The bench press, pull-over, shoulder press, deadlift, and the weighted back squat constitute the five main compound exercises. Even being able to do an intermediate level version of these five can be enough to set up a strong fitness foundation. But injuries and setbacks are as much part of the journey as learning and progressively loading on these exercises.
If that hasn’t put you off from doing these exercise, then sometimes, you just don’t like doing a certain exercise, or are unable to get the hang of it. It is not uncommon to see people being able to execute a strict pull-up with perfect form, but unable to get the squat checklist right. With every failed rep, the frustration increases, and if one is dedicated enough to performing a move right, it suffers.
More than a year ago, I injured myself during a back squat, and since then, I have hardly performed heavy squats. It leads to a pang of guilt every time I suggest to someone that they should do some squats. But removing the squat as my primary leg exercise has led me to learn dozens of new techniques that work the same muscles a squat does. The results have been injury-free, with more time to focus on the small muscle groups. There is also more time to work on explosive power, and do bodyweight jumping squats instead.
If you can do the squat and enjoy doing it, there’s nothing like it. Multiple research suggests that the squat offers a remarkable mix of hypertrophy, speed, balance and acceleration. But if for any reason you can’t, then there are plenty of alternatives to consider.
Start using machines if you’re going to a gym. You can use any of the lever squat machines, hack squat machines, leg extensions and hamstring machines, and the leg press machine for your lifts. With the back fully supported in a lying down position, and a shorter range of motion, you can master the leg press, and also add some variations like a single-leg press and changes in the distance between your feet.
“The leg press can add quad strength off the floor in the deadlift. [It] is biomechanically similar to a bottom-range deadlift (at least for the knee joint), and can provide end-range quadriceps strength in a more knee-extended position,” states a T-Nation article titled Leg Press vs Squat: The Final Chapter.
But don’t just use the machines. Start doing more single-leg bodyweight variations as well. The big three in this category would be the Bulgarian split squat, the step-up, and the reverse lunge. These three will build enough strength in the glutes, quads, hamstrings and knees to start training for pistol squats.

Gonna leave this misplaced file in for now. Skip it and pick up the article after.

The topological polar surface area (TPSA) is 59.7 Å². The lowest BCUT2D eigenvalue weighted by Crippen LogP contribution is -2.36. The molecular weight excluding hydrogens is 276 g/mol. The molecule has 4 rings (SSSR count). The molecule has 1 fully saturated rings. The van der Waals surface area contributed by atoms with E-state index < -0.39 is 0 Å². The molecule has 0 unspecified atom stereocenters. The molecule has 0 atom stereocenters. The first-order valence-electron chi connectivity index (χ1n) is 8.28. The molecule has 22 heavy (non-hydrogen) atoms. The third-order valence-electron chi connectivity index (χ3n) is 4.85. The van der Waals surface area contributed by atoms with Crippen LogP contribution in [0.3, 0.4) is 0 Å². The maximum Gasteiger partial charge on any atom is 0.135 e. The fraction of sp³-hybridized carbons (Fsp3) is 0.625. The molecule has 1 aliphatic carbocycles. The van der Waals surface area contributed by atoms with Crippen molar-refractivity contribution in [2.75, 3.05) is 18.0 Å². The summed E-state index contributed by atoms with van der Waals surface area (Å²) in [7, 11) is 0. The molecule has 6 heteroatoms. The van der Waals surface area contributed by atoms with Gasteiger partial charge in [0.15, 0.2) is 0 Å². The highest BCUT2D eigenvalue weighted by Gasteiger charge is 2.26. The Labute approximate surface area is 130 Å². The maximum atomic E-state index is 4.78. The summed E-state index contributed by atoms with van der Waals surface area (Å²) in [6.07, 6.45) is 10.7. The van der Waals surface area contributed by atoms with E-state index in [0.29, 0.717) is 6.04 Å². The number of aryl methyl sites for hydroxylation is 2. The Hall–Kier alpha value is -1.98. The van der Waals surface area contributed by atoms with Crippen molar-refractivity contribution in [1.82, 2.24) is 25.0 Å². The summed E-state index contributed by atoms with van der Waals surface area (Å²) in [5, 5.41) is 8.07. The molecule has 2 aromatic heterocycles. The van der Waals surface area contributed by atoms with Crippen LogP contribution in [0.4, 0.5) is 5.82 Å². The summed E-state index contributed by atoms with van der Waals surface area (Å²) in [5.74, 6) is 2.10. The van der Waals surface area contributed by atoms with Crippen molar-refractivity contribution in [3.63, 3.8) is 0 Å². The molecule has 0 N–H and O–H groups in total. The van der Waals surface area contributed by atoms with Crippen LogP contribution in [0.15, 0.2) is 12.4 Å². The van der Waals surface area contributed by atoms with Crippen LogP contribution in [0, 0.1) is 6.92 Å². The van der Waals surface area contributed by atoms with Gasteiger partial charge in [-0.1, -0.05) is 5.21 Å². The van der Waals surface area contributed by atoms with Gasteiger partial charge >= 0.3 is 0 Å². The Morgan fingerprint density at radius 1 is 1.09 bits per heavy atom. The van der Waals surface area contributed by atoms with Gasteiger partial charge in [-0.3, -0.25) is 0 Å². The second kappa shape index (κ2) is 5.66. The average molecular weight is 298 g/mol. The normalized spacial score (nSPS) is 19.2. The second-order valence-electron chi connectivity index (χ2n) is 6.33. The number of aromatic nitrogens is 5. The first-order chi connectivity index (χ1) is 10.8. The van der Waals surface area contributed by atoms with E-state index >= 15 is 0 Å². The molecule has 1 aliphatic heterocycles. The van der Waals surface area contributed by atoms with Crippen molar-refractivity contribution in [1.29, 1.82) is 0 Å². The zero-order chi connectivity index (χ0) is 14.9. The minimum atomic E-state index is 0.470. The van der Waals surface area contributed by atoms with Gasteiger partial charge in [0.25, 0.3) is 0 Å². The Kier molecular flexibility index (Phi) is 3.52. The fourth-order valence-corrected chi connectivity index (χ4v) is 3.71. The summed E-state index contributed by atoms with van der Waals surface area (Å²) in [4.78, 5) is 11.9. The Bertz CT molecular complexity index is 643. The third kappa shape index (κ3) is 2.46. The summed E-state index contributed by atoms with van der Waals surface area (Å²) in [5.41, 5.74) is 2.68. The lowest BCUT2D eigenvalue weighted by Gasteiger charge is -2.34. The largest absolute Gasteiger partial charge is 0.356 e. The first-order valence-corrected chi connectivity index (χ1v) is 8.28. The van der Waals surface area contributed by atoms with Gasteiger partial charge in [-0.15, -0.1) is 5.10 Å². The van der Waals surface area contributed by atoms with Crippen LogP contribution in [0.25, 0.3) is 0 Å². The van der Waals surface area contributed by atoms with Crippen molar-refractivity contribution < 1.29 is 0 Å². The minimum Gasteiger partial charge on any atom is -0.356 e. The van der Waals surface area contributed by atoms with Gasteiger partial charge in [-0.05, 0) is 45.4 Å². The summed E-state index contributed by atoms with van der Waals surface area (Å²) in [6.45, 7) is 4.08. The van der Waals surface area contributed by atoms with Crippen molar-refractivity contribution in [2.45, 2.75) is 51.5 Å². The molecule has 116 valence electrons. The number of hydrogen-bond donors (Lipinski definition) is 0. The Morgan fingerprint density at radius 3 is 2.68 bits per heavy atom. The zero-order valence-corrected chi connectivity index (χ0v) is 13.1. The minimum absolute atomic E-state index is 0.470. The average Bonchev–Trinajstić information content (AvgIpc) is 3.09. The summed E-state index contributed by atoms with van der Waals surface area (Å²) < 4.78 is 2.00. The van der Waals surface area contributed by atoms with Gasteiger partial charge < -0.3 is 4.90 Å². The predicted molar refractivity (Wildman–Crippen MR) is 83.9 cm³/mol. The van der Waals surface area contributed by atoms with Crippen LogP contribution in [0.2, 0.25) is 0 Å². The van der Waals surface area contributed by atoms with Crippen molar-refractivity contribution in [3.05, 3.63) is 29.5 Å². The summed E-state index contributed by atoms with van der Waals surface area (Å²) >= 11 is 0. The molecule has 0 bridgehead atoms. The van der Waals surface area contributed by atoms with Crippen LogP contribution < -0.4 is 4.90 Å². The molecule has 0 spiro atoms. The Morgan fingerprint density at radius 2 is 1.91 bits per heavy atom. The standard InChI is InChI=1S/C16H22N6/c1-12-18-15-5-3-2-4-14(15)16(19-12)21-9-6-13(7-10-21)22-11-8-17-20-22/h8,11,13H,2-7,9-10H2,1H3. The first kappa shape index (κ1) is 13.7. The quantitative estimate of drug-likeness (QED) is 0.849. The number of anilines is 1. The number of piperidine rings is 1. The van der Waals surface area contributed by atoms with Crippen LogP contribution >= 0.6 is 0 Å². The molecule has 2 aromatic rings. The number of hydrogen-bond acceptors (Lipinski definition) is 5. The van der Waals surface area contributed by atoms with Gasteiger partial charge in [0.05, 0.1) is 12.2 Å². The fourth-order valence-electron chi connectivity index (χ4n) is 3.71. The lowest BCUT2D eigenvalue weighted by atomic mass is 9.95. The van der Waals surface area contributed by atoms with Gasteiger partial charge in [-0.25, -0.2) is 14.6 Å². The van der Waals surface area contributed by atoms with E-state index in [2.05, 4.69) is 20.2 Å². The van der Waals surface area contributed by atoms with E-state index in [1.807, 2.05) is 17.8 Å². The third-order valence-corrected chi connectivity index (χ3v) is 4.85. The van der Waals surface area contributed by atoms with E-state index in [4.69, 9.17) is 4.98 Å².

Reverse lunges are especially useful since they are easier on the knees than forward lunges and work the glutes a bit more. “Developing balanced strength on both sides of your body is more important than you may think. Muscle imbalances can put you at a higher risk of injury during other exercises or day-to-day activities,” states a Livestrong.com article called How To Do The Reverse Lunge For Lower-Body Strength And Stability.
Use items in the gym you usually don’t. The battle ropes and the sled push come to mind. Using battle ropes in an isometric half squat is a burner of epic proportions. Whether you are doing rope slams or waves using the battle rope, this is a great addition to adding strength while burning calories as well.
The two Nordic exercises have become a favourite heavy squat replacement in my schedule. The first, the Nordic hamstring curl, is a very advanced move and takes weeks to get right. But the progressions steps are plenty, and all advantageous and discussed in detail in my article for Lounge titled Strengthen Your Hamstrings With Nordic Hamstring Curls.
Done with the support of a partner or a place to lock your feet in, the slow, bodyweight-driven, eccentric-focused exercise is worth learning. “Building muscle in your hamstrings is one of the best ways to improve your overall explosiveness and lower body strength,” states an article titled Nordic Hamstring Curl: A Complete Guide, published on Anabolicaliens.com.
The other Nordic exercise is the reverse curl and is slightly easier to perform. It is still as effective and is performed on the knees, as one leans back with the core engaged, and the back straight, before pulling back into starting position using the strength of the quads. Heavy back squats are usually a staple in the gym. But it isn’t the only way to get stronger and bigger legs.
Pulasta Dhar is a football commentator, podcaster and writer.